By Eric Prisbell
Washington Post Staff Writer
Monday, February 26, 2007
As the final seconds elapsed, Maryland's D.J. Strawberry was on the floor scraping for the basketball. Within an instant, the senior was on his feet futilely looking to navigate his way off a court filled with euphoric fans, stray chairs and renewed dreams.
The Terrapins had established over the past two weeks that they were worthy of a return to the NCAA tournament. Yesterday's 89-87 come-from-behind victory over fifth-ranked North Carolina before a frenzied Comcast Center crowd showed Maryland players that they can also be a threat when the tournament begins next month.
"We're on the road to the Final Four," forward James Gist said. "We can be a threat to anyone."
Maryland (22-7, 8-6 ACC) has won five consecutive conference games for the first time since its national championship season of 2001-02. A dominating rebounding effort and clutch performances by seniors down the stretch led to Coach Gary Williams's 17th victory over a top-five opponent.
A 2-5 record in the conference did not make the Terrapins panic in late January. So they were determined to remain resolute yesterday, even after the Tar Heels, arguably the nation's deepest team, held a 12-point lead with seven minutes remaining.
With the deficit at 10 points, North Carolina's Bobby Frasor missed an open finger-roll and seven seconds later, at the other end of the court, Maryland's Mike Jones sank a three-pointer. The five-point swing shifted momentum, and it did not come back.
"One layup, one three and we're back in the game," Strawberry said. "We never doubted we were going to win this game."
Strawberry played an all-around splendid game. He finished with a career-high 27 points and added 4 rebounds and 4 assists. But it was the play of Jones, who scored nine of his 18 points in the final six minutes, that proved just as critical.
Maryland's front-court players repeatedly set screens for Jones, who made tight curls into the lane and found enough separation from defenders to release short jump shots. His basket in the lane gave Maryland its first lead at 81-80 with 2 minutes 47 seconds remaining.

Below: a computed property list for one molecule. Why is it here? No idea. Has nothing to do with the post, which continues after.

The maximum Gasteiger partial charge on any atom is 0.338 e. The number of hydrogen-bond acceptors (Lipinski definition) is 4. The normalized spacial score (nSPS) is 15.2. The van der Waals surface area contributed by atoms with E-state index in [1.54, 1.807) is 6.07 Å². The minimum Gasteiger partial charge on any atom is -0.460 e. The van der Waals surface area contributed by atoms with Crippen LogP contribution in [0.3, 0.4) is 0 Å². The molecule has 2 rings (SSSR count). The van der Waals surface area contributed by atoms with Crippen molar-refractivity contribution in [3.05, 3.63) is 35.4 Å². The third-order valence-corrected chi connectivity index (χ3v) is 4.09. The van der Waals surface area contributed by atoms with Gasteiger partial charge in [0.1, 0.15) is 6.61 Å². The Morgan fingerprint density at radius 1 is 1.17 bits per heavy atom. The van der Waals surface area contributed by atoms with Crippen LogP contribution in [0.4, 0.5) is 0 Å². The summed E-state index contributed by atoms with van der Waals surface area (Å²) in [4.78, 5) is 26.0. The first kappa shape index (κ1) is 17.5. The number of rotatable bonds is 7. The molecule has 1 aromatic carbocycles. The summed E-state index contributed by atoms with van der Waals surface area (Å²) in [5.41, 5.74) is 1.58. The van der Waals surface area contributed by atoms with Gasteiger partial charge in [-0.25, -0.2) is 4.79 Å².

In all, Maryland's seniors scored 18 of the team's final 22 points. Senior Ekene Ibekwe stayed in the game despite four fouls and made four free throws in the final two minutes.
A 24-7 run gave the Terrapins a five-point advantage with 56 seconds remaining, but even that did not guarantee victory.
Wayne Ellington, who scored 17 points, made a quick three-pointer. Maryland freshman Greivis Vasquez then collided with a defender and lost the ball out of bounds.
Trailing by two in the final seconds, North Carolina fed the ball to one of its standout freshmen, Brandan Wright, who was fouled as he plowed to the basket.
Wright missed both free throws, which prompted Strawberry to fall to the ground to fight for the ball and much of the crowd to spill onto the court.
"That," Gary Williams said of the atmosphere, "was Cole," referring to Maryland's former home court. It also was a crowd that included Jai Lucas, the talented recruit and son of former Maryland standout John Lucas.
And it was a crowd that did not fall quiet even as the Tar Heels built a 13-point first-half lead.
The Terrapins would not have been in position to make a comeback if not for a tenacious effort rebounding the ball.
They dominated the ACC's best rebounding team, 46-33. Eight Maryland players had at least three rebounds. And in the first half, the Terrapins had as many offensive rebounds (15) as North Carolina had total rebounds.
"Our guards got in there as the game went on," Williams said, "and even if they didn't get the rebound, they were in there taking up space where they couldn't get those running starts for dunks like they did at the start of the second half."
North Carolina Coach Roy Williams said that early in the game Maryland "just kicked us as hard as you could be kicked. They went after the ball harder than we did."
The Terrapins left North Carolina (24-5, 10-4) a frustrated team that saw its hopes for a top seed in the NCAA tournament take a hit.
"We lacked focus," forward Reyshawn Terry said. "We keep hitting the same wall. It's making me a little nervous, honestly. This is what happens to us against a team with that mean streak. I guess we are too finesse."
As the season heads into its most important month, Maryland now feels anything is possible.
"A lot of people were criticizing us before," Vasquez said. "Now what?"